What is clearer is the lower global growth trajectory over the next five years—down to 3.1 percent compared with the five-year rate of 3.6 percent estimated before the COVID-19 pandemic. The world economy is not expected to recover the pre-COVID growth trajectory—reflecting the enduring scarring caused by the past few years of global shocks.

OCTOBER 10, 2023 | 10:14 AM GMT+1

Will the World Economic Outlook’s “soft landing” forecast flame out?

The IMF’s World Economic Outlook foresees a soft landing for the global economy, but it also paints a distressing picture for emerging and developing countries and a pessimistic medium-term outlook. The IMF is right to point out the imbalances in the global outlook, but it overlooks how domestic inequality in advanced economies could throw the global economy off kilter. Pent-up anger at the rise in living costs will make it more difficult to conduct fiscal policy, exemplified by political dysfunction in the US Congress and the growing support for radical parties in some countries.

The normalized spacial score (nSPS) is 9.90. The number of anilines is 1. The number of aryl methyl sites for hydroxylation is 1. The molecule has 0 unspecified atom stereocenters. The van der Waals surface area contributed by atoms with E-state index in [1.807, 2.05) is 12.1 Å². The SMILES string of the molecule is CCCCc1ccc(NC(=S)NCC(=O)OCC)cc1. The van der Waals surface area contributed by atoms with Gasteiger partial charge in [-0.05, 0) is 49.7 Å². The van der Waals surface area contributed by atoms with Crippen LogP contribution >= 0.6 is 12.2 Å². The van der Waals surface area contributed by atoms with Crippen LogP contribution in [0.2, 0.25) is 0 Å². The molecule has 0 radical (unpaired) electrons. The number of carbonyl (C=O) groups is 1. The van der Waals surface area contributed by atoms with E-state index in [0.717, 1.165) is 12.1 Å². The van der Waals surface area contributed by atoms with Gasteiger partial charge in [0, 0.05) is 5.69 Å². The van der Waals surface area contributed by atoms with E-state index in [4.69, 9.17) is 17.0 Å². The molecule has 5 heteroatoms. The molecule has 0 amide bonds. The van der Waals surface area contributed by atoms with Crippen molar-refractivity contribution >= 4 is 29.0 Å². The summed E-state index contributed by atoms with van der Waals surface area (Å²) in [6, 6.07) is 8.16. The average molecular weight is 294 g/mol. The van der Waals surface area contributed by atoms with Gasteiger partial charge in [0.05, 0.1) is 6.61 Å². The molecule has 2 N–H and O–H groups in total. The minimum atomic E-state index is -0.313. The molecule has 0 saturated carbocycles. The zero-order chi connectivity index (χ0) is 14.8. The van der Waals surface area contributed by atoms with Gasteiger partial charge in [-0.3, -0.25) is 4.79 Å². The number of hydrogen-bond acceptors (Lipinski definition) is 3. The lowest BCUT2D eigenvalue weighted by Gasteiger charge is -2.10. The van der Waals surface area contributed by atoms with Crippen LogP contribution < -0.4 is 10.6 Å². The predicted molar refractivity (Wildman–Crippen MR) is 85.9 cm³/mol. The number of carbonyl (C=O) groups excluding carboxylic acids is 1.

The recent sell-off in bond markets is at least in part a reflection of political uncertainty. The World Economic Outlook has again had the misfortune of coming out too soon after major market developments, but the IMF would do well to address the implications of higher long-term interest rates for the macro outlook and financial stability during the coming days in Marrakesh.

OCTOBER 10, 2023 | 9:32 AM GMT+1

What the “ups” and “downs” of the World Economic Outlook show about the world’s biggest economies

It finally happened. The IMF revised down China’s projected GDP growth for both 2023 and 2024. Many thought this would happen in July, and when it didn’t, all eyes were on today’s release of the World Economic Outlook. But is it revised down enough? Five percent for this year is still very optimistic. Our new report released last week, “Running out of Road: China Pathfinder 2023 Annual Scorecard,” shows just how much China is slowing post-COVID.

What’s interesting is that the US forecast was revised up (to 2.1 percent in 2023 and 1.5 percent in 2024). So this means that on the whole, global growth remains nearly unchanged from the previous forecasts, but the composition has shifted.